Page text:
After a long day, we were sent home with no answers and no plan, but with a promise of an appointment with a specialist. I was furious, terrified, and not ready to give up. We drove to our pediatrician and I demanded a scan. We were not given one, but as we left the building, my daughter collapsed in pain again – this time, in front of them. We were taken for scans.

This part of my story is blurry. All I can remember is a tiny room, with a strategically placed box of tissues, and a man in blue scrubs saying words that I did not hear. I was too focused on my sweet, little pig-tailed princess, who was laying cradled in my arms, sleeping after a long, scary day. I watched my tears fall onto her tiny cheek, and gently swept them away.

“I’m sorry to say, but your daughter has a mass in her colon. It’s decent in size and from our images, appears to be a tumor. At this time, I hate to say the ‘c’ word, but it’s possible. We are going to need to do some more testing and…”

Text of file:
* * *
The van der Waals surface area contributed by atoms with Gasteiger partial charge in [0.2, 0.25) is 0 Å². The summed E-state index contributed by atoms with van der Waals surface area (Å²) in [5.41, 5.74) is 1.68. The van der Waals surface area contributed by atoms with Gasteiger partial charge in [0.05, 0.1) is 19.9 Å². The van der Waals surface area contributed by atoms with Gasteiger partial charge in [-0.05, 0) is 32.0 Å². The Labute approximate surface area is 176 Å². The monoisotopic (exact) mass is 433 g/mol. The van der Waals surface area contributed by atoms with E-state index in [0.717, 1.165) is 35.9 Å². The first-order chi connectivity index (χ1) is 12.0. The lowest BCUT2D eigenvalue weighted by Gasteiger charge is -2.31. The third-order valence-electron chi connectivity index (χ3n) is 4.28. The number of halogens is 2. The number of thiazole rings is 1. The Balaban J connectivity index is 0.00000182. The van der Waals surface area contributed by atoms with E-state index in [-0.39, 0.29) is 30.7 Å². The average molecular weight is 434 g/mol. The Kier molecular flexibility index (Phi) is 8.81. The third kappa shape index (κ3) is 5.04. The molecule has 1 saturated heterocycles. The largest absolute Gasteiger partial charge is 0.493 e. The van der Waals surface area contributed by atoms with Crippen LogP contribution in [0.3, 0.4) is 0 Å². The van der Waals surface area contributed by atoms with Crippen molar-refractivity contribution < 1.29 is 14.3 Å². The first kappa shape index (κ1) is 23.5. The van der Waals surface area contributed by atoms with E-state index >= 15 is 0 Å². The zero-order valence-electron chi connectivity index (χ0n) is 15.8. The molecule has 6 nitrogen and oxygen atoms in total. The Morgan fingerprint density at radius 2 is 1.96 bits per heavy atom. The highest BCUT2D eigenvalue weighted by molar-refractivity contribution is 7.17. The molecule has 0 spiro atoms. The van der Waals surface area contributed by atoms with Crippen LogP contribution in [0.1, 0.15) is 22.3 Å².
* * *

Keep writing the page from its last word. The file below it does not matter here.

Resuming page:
That’s it. That is all I heard. Inside I was numb. Gone. I just kept looking at my sweet baby’s face and thinking of life without it. I was crying in closets, showers, and bathroom stalls. I was going through the motions necessary for Scarlett, but I was devastated, and felt like I was trying to hold onto something that was slowly slipping away. In fact, the first night in the hospital room I laid awake watching her every breath. Unable to shut my eyes, I climbed into the crib with her. I was afraid that I would wake up and she would be gone–that I wouldn’t remember her smell, touch, or the sound of her little snores.

Before this, I HAD a happy child and husband, a brand-new home we built for our daughter, a wonderful job, and a routine that was feeling SO secure that my husband and I were trying for baby number 2. Now – my career? Gone. Our routine? Gone. That new house? Gone. That marriage? Crumbled. And, that baby? Passed away by miscarriage due to stress.  Still, I could swallow ALL those losses, because I hadn’t lost my daughter.